Social responsibility ‘can’t be forced’ on academics

Thailand’s education minister tells conference that a consensus is better for ensuring universities help local communities

May 3, 2018
Teerakiat Jareonsettasin speaks at Going Global 2018
Source: Cheem
Teerakiat Jareonsettasin speaks at Going Global 2018

Academics and universities should not be forced to prove that they help local communities, and it is better to build a consensus with governments about the best way to instil social responsibility, a minister has said.

Thailand’s minister of education, Teerakiat Jareonsettasin, was asked during the British Council’s Going Global conference whether universities should be obliged to sign up to some kind of corporate social responsibility rules.

“Then you may get bad [corporate social responsibility]. People, particularly academics, are not going to be compelled to do things,” Dr Jareonsettasin told a plenary session of the international higher education event, being held in Kuala Lumpur.

His comments came after he had also told the audience that “one thing I have learned for sure is that central planning [in higher education] doesn’t work…and I think it has been proven now internationally”. This was one reason why he had sought new laws in the country to make it possible for overseas universities to set up in Thailand.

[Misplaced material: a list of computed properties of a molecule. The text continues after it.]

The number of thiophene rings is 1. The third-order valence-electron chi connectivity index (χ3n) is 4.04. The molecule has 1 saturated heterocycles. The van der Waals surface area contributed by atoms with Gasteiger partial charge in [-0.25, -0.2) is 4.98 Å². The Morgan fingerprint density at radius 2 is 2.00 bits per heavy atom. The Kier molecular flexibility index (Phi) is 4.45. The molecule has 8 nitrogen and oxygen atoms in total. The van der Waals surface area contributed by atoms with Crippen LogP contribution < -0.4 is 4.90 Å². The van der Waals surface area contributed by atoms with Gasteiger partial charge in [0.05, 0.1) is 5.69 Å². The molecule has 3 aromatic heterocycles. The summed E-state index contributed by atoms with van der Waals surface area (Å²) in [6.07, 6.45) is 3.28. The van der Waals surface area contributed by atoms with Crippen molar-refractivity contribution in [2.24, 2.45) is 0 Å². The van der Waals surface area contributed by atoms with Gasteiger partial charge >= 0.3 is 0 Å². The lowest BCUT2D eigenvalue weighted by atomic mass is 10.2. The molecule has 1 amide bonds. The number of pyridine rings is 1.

Challenged by a member of the audience on whether this meant that existing public universities in south-east Asia should also have more freedom, he said that universities in Thailand were already autonomous and “in fact the tension is that the government sees [them] as too autonomous”.

During the session, Dr Jareonsettasin also encouraged leaders in universities and governments to be more decisive in the directions they took on policy and strategy.

“In life there will always be competing demands. In order to strike the right balance, you have to take some actions, to take some decisions,” he said.

“As a minister, I [think] that no decision is going to be completely disastrous if you can monitor it closely. But often people in leadership positions, they wait for reports…they wait on and on until they have a convincing plan.”

The same session also heard from Wim de Villiers, vice-chancellor of Stellenbosch University in South Africa.

Reflecting on the major student protests in the country that led to a change of government policy on tuition fees, he criticised the tendency to think of students as all having the same opinions.

Professor de Villiers said he was “somewhat annoyed when it was said during the protests that ‘you don’t talk to the students’.

“What does that mean? Are we referring to students as a homogeneous like-minded population. It is not that at all. It is an incredibly disparate, diverse group of interests and opinions. To refer to students as a homogeneous body is very simplistic.”


Print headline: No forcing community

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